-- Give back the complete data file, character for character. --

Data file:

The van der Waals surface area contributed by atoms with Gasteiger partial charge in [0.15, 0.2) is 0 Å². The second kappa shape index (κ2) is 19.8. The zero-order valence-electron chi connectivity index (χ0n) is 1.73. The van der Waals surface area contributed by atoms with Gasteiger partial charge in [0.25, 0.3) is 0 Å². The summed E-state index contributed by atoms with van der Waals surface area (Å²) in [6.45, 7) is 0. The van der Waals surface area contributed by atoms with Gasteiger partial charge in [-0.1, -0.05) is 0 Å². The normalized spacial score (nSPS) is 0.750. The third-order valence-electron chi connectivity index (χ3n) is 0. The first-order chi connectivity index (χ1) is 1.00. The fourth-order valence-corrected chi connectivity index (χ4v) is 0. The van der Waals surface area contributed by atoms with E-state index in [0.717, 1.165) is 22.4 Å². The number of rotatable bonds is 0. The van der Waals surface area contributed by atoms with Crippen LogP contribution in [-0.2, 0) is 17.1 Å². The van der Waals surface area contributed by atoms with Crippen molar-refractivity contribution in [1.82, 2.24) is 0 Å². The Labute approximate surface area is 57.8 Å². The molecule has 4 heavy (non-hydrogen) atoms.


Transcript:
The van der Waals surface area contributed by atoms with Gasteiger partial charge in [0.15, 0.2) is 0 Å². The second kappa shape index (κ2) is 19.8. The zero-order valence-electron chi connectivity index (χ0n) is 1.73. The van der Waals surface area contributed by atoms with Gasteiger partial charge in [0.25, 0.3) is 0 Å². The summed E-state index contributed by atoms with van der Waals surface area (Å²) in [6.45, 7) is 0. The van der Waals surface area contributed by atoms with Gasteiger partial charge in [-0.1, -0.05) is 0 Å². The normalized spacial score (nSPS) is 0.750. The third-order valence-electron chi connectivity index (χ3n) is 0. The first-order chi connectivity index (χ1) is 1.00. The fourth-order valence-corrected chi connectivity index (χ4v) is 0. The van der Waals surface area contributed by atoms with E-state index in [0.717, 1.165) is 22.4 Å². The number of rotatable bonds is 0. The van der Waals surface area contributed by atoms with Crippen LogP contribution in [-0.2, 0) is 17.1 Å². The van der Waals surface area contributed by atoms with Crippen molar-refractivity contribution in [1.82, 2.24) is 0 Å². The Labute approximate surface area is 57.8 Å². The molecule has 4 heavy (non-hydrogen) atoms.